Bellbird, tūī move back in as possums kicked out

Otago Peninsula Biodiversity group community engagement team leader Marcia Dale, at Tomahawk...
Otago Peninsula Biodiversity group community engagement team leader Marcia Dale, at Tomahawk Lagoon yesterday, says anecdotal evidence of a dramatic increase in tūī and bellbirds on Otago Peninsula over the last several years is expected to be backed up by a statistical analysis of 14 years of bird monitoring later this year. PHOTOS: GREGOR RICHARDSON & CRAIG MCKENZIE
Bellbird and tūī birdsong is returning to Otago Peninsula as flowering plants recover amid possum number suppression.

Otago Peninsula Biodiversity Group community engagement team leader Marcia Dale said the anecdotal evidence was clear — 13 years of possum control was having an effect.

Locals were noticing over the last three years tūī and bellbird numbers had picked up significantly, she said.

And a statistical analysis of 14 years of bird monitoring, due to be completed this year, was expected to back that up.

"Preliminary findings suggest that the number of tūī recorded in the monitoring was up to four times greater in 2023 compared to 2011.

"It makes sense that we are seeing an increase in nectar feeders following possum control.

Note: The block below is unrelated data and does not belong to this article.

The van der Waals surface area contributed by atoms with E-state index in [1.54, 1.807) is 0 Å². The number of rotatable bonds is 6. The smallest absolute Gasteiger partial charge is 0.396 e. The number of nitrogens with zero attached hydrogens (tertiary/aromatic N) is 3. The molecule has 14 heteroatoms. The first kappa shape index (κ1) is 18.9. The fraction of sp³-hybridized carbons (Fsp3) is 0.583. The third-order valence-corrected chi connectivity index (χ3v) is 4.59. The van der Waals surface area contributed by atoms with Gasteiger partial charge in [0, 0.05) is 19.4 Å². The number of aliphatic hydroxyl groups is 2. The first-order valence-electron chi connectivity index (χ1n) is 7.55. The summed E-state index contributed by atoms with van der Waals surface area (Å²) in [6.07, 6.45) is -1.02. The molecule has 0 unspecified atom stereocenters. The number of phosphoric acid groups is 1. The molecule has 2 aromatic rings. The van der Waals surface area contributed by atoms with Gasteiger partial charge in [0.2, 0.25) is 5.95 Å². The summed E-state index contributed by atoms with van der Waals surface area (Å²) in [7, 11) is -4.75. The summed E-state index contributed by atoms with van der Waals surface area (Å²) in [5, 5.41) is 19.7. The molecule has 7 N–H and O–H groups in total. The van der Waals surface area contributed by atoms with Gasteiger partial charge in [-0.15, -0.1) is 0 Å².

"As anyone who grows roses will know, possums love to demolish flowers.

"This not only decreases the food available for the animals that feed on nectar, it also severely reduces pollination and seed sources that would allow the habitat to regenerate."

To date 24,269 possums had been removed from the peninsula.

The work needed to continue; without the work to eradicate the pests locally "the remaining peninsula possums would build back up to plague proportions and we’d be back at square one".

A baseline number of birds had been taken in 2010, a year before possum control began.

Although the transects had changed over the years, there were more than 20 1 km walking routes across the peninsula used for counts.

Local volunteers, some of whom had been monitoring birds for more than a decade, were dedicated to the task.

In total, more than 5000 volunteer hours had been contributed to build up the data set.

Volunteers were trained and had recorded all the birds they had seen and heard.

The full dataset would be analysed by a statistician this year.

Although kererū numbers took a lot longer to recover, there were patches throughout the peninsula where the native wood pigeon were also on the rise.

"They need widespread landscape change to make a difference.

"So yeah, we are starting to see the signs that it is happening to them as well."

People could help tūī and bellbird numbers by planting kowhai and flax, Mrs Dale said.